It’s now been about a year since I switched my Rotary Club membership from the Wesley Chapel Noon club (which meets Wednesdays at noon at Lexington Oaks Golf Club) to the New Tampa Noon club (which meets the same day and time, at Pebble Creek Golf Club in New Tampa).
But, even though I left the Wesley Chapel club, my fiancé Jannah McDonald is still a member there, as are many of mine and Jannah’s close friends.
One guy I never met until he started showing up at the Wesley Chapel Rotary meetings a couple of years ago is former New York Police Department (NYPD) cop Chris Casella. And, although Chris isn’t currently the president of the club (*Note-He is the club’s President-Designate, who will become the WC Rotary’s president after current President Kent Ross and President-Elect David Gainer), he is definitely one of the people I miss most by belonging to another club, even though I still get to see him quite a bit.
Case in point: A couple of issues ago, we told you on page 1 of this publication that one of the WC Rotary’s upcoming service projects was to give away a total of 3,000 American flags at both local shopping malls the weekend of 9/11.
Chris, who has taken on numerous responsibilities and initiated service projects for the club, including the flag giveaway, says he, “lost a lot of friends on 9/11 and it was only because I was injured the year before that I wasn’t allowed to help my brothers that day. I felt a lot of guilt about that, so 9/11 has a special meaning for me.”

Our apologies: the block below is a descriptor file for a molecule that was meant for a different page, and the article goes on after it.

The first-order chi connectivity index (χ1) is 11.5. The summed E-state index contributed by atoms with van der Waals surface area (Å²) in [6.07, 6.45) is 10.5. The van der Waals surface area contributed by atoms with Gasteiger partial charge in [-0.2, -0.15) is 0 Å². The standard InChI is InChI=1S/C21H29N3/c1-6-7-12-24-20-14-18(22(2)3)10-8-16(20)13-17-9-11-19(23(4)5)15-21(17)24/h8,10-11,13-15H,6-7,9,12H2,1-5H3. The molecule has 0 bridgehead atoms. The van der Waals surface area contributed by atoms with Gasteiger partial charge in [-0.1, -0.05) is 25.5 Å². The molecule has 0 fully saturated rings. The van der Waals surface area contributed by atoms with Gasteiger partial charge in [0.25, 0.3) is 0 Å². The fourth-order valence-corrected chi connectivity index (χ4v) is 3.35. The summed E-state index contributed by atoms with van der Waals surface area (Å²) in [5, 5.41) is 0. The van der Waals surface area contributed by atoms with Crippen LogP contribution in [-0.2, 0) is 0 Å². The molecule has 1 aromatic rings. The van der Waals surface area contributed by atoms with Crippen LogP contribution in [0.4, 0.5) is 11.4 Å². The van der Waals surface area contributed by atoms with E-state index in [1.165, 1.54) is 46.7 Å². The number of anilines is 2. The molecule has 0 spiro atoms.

Of course, Hurricane Irma reared her ugly head on September 10, which forced the club to postpone the giveaway, first until the following weekend and finally, until the weekend of Sept. 23-24.
“With so many people losing power and all the debris in the roads, we decided to postpone it one more week,” Chris says.”But, we finally got it done.”
With 15-20 volunteers, not all of whom were Rotarians, on hand, Chris says that the flag giveaway ended up being a huge success, despite the postponements.
“We gave away at least 3,000 flags and most everyone was so appreciative that we were still honoring 9/11,” Chris says. “But, the stories some of the people told brought me to tears.”
For example, one woman said her son was a firefighter who ran into the World Trade Center after the first tower collapsed…and never came back out. “She said that some people may have forgotten how horrible it was, but she never can.”
Another woman’s 26-year-old son gave up a successful construction business to enlist in the Army because, Chris says, “He just felt the need to help.” During his second deployment in Afghanistan, a roadside bomb ended his life.
I know that many of us are concerned about the state of our country and the world these days, but when you hear stories like this, about military members and first responders of all races, colors and creeds, some of whom have made the ultimate sacrifice for all of us, I understand why some people are offended by those who won’t rise for our national anthem. No matter what other problems there are in this still-great nation of ours — and certainly there are — we are all Americans who should never forget that unless we all stand together, we could fall together.